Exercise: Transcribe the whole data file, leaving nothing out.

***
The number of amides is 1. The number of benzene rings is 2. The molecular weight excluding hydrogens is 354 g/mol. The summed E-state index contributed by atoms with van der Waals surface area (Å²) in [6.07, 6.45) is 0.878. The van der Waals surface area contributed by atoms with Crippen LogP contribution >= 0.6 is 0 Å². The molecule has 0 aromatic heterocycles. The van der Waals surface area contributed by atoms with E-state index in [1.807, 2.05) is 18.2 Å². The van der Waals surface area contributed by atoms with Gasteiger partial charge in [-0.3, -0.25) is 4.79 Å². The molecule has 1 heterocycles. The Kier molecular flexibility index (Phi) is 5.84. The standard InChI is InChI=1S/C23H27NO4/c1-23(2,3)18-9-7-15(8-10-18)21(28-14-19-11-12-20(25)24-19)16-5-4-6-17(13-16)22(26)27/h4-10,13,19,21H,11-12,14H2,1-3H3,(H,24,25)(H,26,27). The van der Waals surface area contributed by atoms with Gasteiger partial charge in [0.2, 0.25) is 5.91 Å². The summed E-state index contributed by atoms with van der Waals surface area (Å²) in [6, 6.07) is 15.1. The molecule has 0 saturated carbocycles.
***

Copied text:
The number of amides is 1. The number of benzene rings is 2. The molecular weight excluding hydrogens is 354 g/mol. The summed E-state index contributed by atoms with van der Waals surface area (Å²) in [6.07, 6.45) is 0.878. The van der Waals surface area contributed by atoms with Crippen LogP contribution >= 0.6 is 0 Å². The molecule has 0 aromatic heterocycles. The van der Waals surface area contributed by atoms with E-state index in [1.807, 2.05) is 18.2 Å². The van der Waals surface area contributed by atoms with Gasteiger partial charge in [-0.3, -0.25) is 4.79 Å². The molecule has 1 heterocycles. The Kier molecular flexibility index (Phi) is 5.84. The standard InChI is InChI=1S/C23H27NO4/c1-23(2,3)18-9-7-15(8-10-18)21(28-14-19-11-12-20(25)24-19)16-5-4-6-17(13-16)22(26)27/h4-10,13,19,21H,11-12,14H2,1-3H3,(H,24,25)(H,26,27). The van der Waals surface area contributed by atoms with Gasteiger partial charge in [0.2, 0.25) is 5.91 Å². The summed E-state index contributed by atoms with van der Waals surface area (Å²) in [6, 6.07) is 15.1. The molecule has 0 saturated carbocycles.